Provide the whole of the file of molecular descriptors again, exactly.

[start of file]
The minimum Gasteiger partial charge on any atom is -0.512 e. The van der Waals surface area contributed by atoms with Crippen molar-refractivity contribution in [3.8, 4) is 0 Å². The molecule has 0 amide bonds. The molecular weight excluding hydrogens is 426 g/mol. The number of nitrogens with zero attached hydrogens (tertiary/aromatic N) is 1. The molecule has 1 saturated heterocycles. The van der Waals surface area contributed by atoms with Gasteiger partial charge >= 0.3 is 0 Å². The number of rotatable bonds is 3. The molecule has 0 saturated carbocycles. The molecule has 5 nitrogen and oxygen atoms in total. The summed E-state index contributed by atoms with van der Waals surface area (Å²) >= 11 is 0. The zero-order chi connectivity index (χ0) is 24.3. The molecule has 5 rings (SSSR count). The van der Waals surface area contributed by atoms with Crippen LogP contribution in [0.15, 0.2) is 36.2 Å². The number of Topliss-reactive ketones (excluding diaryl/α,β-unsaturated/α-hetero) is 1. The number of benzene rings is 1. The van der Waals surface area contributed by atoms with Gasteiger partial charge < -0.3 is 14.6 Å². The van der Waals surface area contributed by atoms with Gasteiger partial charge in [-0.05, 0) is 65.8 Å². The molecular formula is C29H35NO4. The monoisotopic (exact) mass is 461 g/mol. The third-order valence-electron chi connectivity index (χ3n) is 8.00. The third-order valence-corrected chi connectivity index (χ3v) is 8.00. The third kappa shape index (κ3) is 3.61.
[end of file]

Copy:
The minimum Gasteiger partial charge on any atom is -0.512 e. The van der Waals surface area contributed by atoms with Crippen molar-refractivity contribution in [3.8, 4) is 0 Å². The molecule has 0 amide bonds. The molecular weight excluding hydrogens is 426 g/mol. The number of nitrogens with zero attached hydrogens (tertiary/aromatic N) is 1. The molecule has 1 saturated heterocycles. The van der Waals surface area contributed by atoms with Gasteiger partial charge >= 0.3 is 0 Å². The number of rotatable bonds is 3. The molecule has 0 saturated carbocycles. The molecule has 5 nitrogen and oxygen atoms in total. The summed E-state index contributed by atoms with van der Waals surface area (Å²) >= 11 is 0. The zero-order chi connectivity index (χ0) is 24.3. The molecule has 5 rings (SSSR count). The van der Waals surface area contributed by atoms with Crippen LogP contribution in [0.15, 0.2) is 36.2 Å². The number of Topliss-reactive ketones (excluding diaryl/α,β-unsaturated/α-hetero) is 1. The number of benzene rings is 1. The van der Waals surface area contributed by atoms with Gasteiger partial charge < -0.3 is 14.6 Å². The van der Waals surface area contributed by atoms with Gasteiger partial charge in [-0.05, 0) is 65.8 Å². The molecular formula is C29H35NO4. The monoisotopic (exact) mass is 461 g/mol. The third-order valence-electron chi connectivity index (χ3n) is 8.00. The third-order valence-corrected chi connectivity index (χ3v) is 8.00. The third kappa shape index (κ3) is 3.61.